That is wonderful. Our ICU admissions have all been unvaccinated people so far. It surprises me a bit how bummed out this makes me feel, but it is such a shame now there is a way of taming this horrendous virus.

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16 hours ago, vonfirmath said:

My friend whose husband got a heart transplant (Heart was damaged by a virus that went rapidly downhill) definitely feels there is a genetic element. His sister also has a heart disease and he lost a parent early to a heart attack.

 

Yes, my son's cardiologist feels it is genetic, but because they don't know enough about which genes, there is nothing he can do. He would have needed to have his father or aunt tested, to see waht genes they have, that match their clinical presentation, then see if DS has that gene. Otherwise it is a needle in a haystack. 

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Does anybody know of an article addressing ADE and the Covid vaccinations? I’m pretty sure I’ve seen one posted here but can’t find it in the thread.

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1 hour ago, TCB said:

Does anybody know of an article addressing ADE and the Covid vaccinations? I’m pretty sure I’ve seen one posted here but can’t find it in the thread.

This article is the best I've seen in terms of explaining very clearly what ADE is, how it works, and why it isn't an issue with the current covid vaccines. It also contains tons of direct links to scientific references:

https://davidson.weizmann.ac.il/en/online/reasonabledoubt/ade-and-corona-vaccines

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Putting this case series of myocarditis in adolescents, from the US, here. All had chest pain, some with fever, shortness of breath, all admitted to hospital for several days, doing okay with follow-up though follow-ups only mentioned to one week.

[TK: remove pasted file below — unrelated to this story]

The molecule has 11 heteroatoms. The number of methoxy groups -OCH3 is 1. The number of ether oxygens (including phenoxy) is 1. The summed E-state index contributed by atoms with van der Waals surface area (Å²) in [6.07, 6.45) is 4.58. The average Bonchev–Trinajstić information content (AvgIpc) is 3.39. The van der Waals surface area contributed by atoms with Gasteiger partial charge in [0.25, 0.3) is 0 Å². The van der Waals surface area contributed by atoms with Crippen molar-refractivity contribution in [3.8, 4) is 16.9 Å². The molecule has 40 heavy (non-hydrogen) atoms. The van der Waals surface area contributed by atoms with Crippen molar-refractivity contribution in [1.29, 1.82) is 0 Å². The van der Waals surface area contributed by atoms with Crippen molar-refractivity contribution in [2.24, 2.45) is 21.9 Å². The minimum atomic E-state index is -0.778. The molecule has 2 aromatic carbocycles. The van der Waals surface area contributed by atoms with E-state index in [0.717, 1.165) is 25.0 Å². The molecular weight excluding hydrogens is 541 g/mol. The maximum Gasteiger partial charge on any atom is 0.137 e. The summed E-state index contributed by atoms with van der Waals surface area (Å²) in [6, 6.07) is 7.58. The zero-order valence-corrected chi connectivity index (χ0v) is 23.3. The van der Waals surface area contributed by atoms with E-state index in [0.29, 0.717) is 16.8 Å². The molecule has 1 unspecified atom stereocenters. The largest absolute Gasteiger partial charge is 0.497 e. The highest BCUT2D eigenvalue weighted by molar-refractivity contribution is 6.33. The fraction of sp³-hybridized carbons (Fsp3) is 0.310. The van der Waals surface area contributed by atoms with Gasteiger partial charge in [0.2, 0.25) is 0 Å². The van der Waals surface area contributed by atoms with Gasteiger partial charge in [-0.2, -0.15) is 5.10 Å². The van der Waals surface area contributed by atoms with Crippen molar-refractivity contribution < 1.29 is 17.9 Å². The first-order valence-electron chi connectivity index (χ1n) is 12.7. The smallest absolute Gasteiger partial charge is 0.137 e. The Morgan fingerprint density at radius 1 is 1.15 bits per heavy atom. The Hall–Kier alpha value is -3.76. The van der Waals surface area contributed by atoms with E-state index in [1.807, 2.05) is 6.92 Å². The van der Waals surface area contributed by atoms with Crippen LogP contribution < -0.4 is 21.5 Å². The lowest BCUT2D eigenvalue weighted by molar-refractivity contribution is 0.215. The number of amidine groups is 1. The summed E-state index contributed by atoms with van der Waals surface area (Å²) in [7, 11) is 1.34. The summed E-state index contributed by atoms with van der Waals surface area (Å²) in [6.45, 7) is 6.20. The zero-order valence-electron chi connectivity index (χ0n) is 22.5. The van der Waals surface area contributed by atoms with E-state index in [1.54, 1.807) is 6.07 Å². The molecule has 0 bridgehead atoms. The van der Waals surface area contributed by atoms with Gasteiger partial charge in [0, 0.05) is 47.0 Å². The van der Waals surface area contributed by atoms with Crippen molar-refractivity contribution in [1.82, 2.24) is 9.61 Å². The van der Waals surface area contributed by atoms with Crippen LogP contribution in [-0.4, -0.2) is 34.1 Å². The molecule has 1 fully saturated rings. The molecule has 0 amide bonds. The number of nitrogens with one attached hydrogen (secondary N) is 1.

Some commentary at the end, there’s more in the link.

Quote

We report 7 cases of clinical myocarditis or myopericarditis that developed in 14- to 19- year-old males within 4 days of receiving the second dose of the Pfizer-BioNTech COVID-19 vaccine with no evidence of acute SARS-CoV-2 infection and who did not fulfill criteria for MIS-C. Extensive diagnostic evaluation for other myocarditis etiologies was negative (Table 2), including respiratory pathogens from nasopharyngeal swabs, serum PCR tests, and infectious serologies. Additionally, all cardiac MRIs were diagnostic for myocarditis based on the modified
Lake Louise criteria rather than MIS-C characteristics described by Blondiaux et al (diffuse myocardial edema without evidence of late gadolinium enhancement)8,9. There was some suggestion of abnormal left ventricular myocardial echocardiographic strain corresponding to regions of myocardial necrosis on cardiac MRI (Patient 3).
All patients in this series had myocarditis or myopericarditis, which is the term for
diagnosis of both myocardial and pericardial inflammation. These terms are often used
interchangeably, which can make surveillance of these diseases challenging. Myocarditis and